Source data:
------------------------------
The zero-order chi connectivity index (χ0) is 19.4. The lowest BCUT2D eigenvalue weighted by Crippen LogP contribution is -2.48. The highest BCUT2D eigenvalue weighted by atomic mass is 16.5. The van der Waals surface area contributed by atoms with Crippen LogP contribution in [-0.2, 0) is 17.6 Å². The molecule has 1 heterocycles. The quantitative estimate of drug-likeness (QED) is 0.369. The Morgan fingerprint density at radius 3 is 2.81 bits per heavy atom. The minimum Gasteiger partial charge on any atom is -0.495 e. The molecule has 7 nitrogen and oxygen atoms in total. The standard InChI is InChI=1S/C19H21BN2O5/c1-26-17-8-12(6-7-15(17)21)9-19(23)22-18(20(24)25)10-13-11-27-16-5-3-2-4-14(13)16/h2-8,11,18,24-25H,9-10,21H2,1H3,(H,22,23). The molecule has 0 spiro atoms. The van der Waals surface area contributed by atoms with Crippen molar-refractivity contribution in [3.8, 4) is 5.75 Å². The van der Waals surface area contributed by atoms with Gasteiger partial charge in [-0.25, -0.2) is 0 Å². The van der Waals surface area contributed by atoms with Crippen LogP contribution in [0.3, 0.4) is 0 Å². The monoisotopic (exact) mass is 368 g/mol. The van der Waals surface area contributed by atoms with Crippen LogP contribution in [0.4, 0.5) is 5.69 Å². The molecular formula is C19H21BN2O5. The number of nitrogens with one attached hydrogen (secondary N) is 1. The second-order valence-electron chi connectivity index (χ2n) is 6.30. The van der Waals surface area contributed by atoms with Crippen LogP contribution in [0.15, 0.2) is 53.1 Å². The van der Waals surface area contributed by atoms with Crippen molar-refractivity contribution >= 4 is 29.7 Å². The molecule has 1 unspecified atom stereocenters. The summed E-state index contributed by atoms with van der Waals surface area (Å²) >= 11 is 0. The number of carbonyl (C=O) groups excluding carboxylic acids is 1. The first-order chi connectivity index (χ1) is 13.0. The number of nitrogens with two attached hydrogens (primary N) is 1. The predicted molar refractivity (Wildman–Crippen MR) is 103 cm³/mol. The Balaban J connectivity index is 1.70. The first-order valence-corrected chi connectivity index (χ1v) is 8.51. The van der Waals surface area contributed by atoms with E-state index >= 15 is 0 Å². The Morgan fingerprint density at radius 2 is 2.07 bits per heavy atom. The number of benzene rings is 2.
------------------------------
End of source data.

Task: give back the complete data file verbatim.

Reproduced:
The zero-order chi connectivity index (χ0) is 19.4. The lowest BCUT2D eigenvalue weighted by Crippen LogP contribution is -2.48. The highest BCUT2D eigenvalue weighted by atomic mass is 16.5. The van der Waals surface area contributed by atoms with Crippen LogP contribution in [-0.2, 0) is 17.6 Å². The molecule has 1 heterocycles. The quantitative estimate of drug-likeness (QED) is 0.369. The Morgan fingerprint density at radius 3 is 2.81 bits per heavy atom. The minimum Gasteiger partial charge on any atom is -0.495 e. The molecule has 7 nitrogen and oxygen atoms in total. The standard InChI is InChI=1S/C19H21BN2O5/c1-26-17-8-12(6-7-15(17)21)9-19(23)22-18(20(24)25)10-13-11-27-16-5-3-2-4-14(13)16/h2-8,11,18,24-25H,9-10,21H2,1H3,(H,22,23). The molecule has 0 spiro atoms. The van der Waals surface area contributed by atoms with Crippen molar-refractivity contribution in [3.8, 4) is 5.75 Å². The van der Waals surface area contributed by atoms with Gasteiger partial charge in [-0.25, -0.2) is 0 Å². The van der Waals surface area contributed by atoms with Crippen LogP contribution in [0.3, 0.4) is 0 Å². The monoisotopic (exact) mass is 368 g/mol. The van der Waals surface area contributed by atoms with Crippen LogP contribution in [0.4, 0.5) is 5.69 Å². The molecular formula is C19H21BN2O5. The number of nitrogens with one attached hydrogen (secondary N) is 1. The second-order valence-electron chi connectivity index (χ2n) is 6.30. The van der Waals surface area contributed by atoms with Crippen LogP contribution in [0.15, 0.2) is 53.1 Å². The van der Waals surface area contributed by atoms with Crippen molar-refractivity contribution >= 4 is 29.7 Å². The molecule has 1 unspecified atom stereocenters. The summed E-state index contributed by atoms with van der Waals surface area (Å²) >= 11 is 0. The number of carbonyl (C=O) groups excluding carboxylic acids is 1. The first-order chi connectivity index (χ1) is 13.0. The number of nitrogens with two attached hydrogens (primary N) is 1. The predicted molar refractivity (Wildman–Crippen MR) is 103 cm³/mol. The Balaban J connectivity index is 1.70. The first-order valence-corrected chi connectivity index (χ1v) is 8.51. The van der Waals surface area contributed by atoms with E-state index >= 15 is 0 Å². The Morgan fingerprint density at radius 2 is 2.07 bits per heavy atom. The number of benzene rings is 2.